Effect of the reporting-interval size on critical difference estimation: beyond "2.77"

Clin Chem. 2006 May;52(5):880-5. doi: 10.1373/clinchem.2005.063107. Epub 2006 Mar 2.

Abstract

Background: The reporting interval is the bin size used to report numerical pathology results and must be determined for every analyte. The influence of the size of the reporting interval on the critical difference (CD) between two results from the same patient has not been addressed previously.

Methods: The effect of changing the reporting-interval size (RIS) on CDs was modeled by use of a spreadsheet application. The findings were applied to data on CDs with analytical precision values from our laboratory.

Results: As the RIS increases relative to the combined analytical and within-person biological variation, there is an approximately linear increase in the CD from the value determined by use of published techniques. The revised estimate is as follows: CD = 2(1/2) x z x (SDa(2) + SDi(2))(1/2) + 1.5 x RIS, where CD, SD, and RIS are all in the same units. This effect is seen for any probability associated with the critical difference and for both uni- and bidirectional changes.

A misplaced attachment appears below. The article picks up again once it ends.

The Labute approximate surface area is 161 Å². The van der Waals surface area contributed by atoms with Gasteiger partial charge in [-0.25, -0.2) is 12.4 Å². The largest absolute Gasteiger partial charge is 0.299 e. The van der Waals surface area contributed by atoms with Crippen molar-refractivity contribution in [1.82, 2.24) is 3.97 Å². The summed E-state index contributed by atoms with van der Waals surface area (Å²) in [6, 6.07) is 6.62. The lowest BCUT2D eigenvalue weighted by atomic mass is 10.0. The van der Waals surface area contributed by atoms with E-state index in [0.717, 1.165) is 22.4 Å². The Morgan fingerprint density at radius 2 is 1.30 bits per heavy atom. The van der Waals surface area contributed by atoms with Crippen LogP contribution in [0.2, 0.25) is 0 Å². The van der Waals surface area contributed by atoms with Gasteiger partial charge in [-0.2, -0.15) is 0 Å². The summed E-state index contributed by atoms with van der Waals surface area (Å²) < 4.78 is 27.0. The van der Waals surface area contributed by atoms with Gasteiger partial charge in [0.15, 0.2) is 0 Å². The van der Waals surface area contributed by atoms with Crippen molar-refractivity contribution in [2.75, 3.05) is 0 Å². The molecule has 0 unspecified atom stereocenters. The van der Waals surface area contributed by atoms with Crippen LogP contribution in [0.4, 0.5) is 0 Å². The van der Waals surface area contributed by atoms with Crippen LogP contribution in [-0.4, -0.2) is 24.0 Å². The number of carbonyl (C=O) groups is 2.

Conclusions: The choice of reporting interval should be made in the light of assay requirements. Where there is a clinical need for detection of small changes in analyte concentration, the reporting interval should be kept small relative to the combined variation attributable to assay precision and within-person biological variation.

MeSH terms

  • Clinical Chemistry Tests / statistics & numerical data*
  • Confidence Intervals*
  • Humans
  • Probability
  • Reference Values